I know you can set a custom LUT in the settings for post-process volumes, but I’m wondering if there’s a way to lerp between multiple LUTs in a post-process material (e.g., across depth).
The game Firewatch has some pretty classy artistic colouring, some of which involves applying a tint gradient over depth. I was able to implement that pretty easily by mapping pixel depth to UVs in a gradient texture and lerping that with PP0. I was hoping to extend the method to give more refined control.
You certainly can do it, but you would need to move color correction into a post-process blendable material. There you can easily lerp between two LUTs based on scene depth.
So it sounds like I must be missing something obvious (and I hope that’s the case!).
To clarify: I have no trouble using a post-process material to do a basic change like applying a tint over depth with a custom colour gradient passed as a texture, e.g.,
with the expected results:
The trouble I’m having is that I’m not sure how to access or modify the LUT within a material… It doesn’t seem to be exposed, but maybe I’m just missing it?
Just bring in your LUT the same way, as the gradient texture.
Sorry - I’m not trying to be dense. But if I just bring in the LUTs as textures, and lerp them by depth…
… then I’m just overlaying a picture of the LUT table over the scene
How do I specify that the texture be used as the lookup table?
Ah. So I actually have to implement the lookup function, rather than just swapping a new table into the pipeline.
That’s a shame, since whatever I hack together in blueprints probably won’t be as efficient as the engine’s own HDR->LDR step, but if that’s the way it has to be, so be it!
The part, where you need to figure out how to calculate UV coordinates depending on scene depth, is on you.
In case anyone arrives here with a similar problem, here’s one potential for generating UV indices into a CLUT:
Result, from interpolating between two arbitrary CLUTs based on depth (Post-processing off at top, on at bottom, near and far CLUTs show beneath):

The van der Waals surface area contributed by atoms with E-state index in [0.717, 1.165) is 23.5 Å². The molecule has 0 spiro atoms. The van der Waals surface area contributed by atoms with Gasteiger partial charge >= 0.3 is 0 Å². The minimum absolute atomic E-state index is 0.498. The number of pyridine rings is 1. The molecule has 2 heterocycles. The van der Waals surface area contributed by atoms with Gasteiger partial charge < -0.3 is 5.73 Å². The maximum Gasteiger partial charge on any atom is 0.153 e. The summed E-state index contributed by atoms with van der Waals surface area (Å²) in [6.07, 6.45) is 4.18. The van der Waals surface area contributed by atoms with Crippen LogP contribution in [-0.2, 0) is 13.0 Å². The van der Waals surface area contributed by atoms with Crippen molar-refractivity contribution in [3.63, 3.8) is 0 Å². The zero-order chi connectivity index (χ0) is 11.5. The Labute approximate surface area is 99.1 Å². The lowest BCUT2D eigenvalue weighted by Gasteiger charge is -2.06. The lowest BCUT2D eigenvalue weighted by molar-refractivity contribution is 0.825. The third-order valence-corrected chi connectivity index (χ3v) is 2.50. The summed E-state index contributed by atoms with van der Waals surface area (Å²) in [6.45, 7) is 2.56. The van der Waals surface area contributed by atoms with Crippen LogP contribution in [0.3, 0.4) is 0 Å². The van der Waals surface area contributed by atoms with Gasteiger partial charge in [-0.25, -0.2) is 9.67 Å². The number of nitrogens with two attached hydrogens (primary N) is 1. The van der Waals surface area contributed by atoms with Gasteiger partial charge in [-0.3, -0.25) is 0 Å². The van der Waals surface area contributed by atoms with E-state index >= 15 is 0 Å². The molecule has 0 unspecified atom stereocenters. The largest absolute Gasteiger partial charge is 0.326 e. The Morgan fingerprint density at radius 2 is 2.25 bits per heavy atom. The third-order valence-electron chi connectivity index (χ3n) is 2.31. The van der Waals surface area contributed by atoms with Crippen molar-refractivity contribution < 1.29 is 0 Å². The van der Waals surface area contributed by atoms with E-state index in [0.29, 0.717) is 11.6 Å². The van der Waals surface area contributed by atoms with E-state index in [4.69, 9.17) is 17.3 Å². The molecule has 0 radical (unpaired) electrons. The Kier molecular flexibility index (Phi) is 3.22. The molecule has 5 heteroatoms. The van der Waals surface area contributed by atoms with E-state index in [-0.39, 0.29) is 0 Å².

Make sure to adjust the settings on your uploaded CLUT, particularly setting filter to ‘nearest’ and clamping edges instead of wrapping:
Unfortunately, this approach gives a bit of a pixelated effect, presumably because the lookup isn’t being applied at the ideal stage in the pipeline. For certain styles it might be ok, but it looks like the better bet is to just lerp between raw adjustments (e.g., contrast, hue, etc.) rather than using premade CLUTs.
Have you tried changing your pp material so that it replaces tonemapping? Then the lut will be applied to the hdr scene. Perhaps that’ll help? If you do this you’ll also need to do your own tonemapping. I’ve been playing with the 3 point levels node which seems to get use able results but I don’t think it’s an ideal solution.
I’ve had trouble getting good results replacing the tone-mapper. I think the engine must do something a bit more sophisticated than a direct lookup when it does the HDR->LDR compression (maybe working in light at the same time?).
At any rate, I’ve been having much better luck skipping the LUTs and just using parameters for transforms. I’ve got a reasonable setup to change smoothly between near and far settings for per-channel black, grey, and white points, and level adjustments for colors:
The per-channel black, grey, white adjustments look like this:
I think the 3-point levels node is doing something similar, but I haven’t gotten it to behave the way I expect, so I just do a simple version of the math as above.
The whole material ends up being pretty cheap (102 base instructions, 29 vertex instructions, 1/16 texture samplers) and it gives me the control I need, so I’m happy enough.
Using the multiple lerp node, this would be trivial to extend to three or four settings, and to save instructions you could pull out the color mapping and just multiply by a single color for most purposes.
For really complicated remaps over depth, you could bring in a texture with all your settings mapped to gradients (e.g., a gradient for black point, for gray point, for white point, etc.) and use UVs to read out. That would start to rack up texture samplers though, and I can’t really think of a setting where you’d need more than a few changes over depth…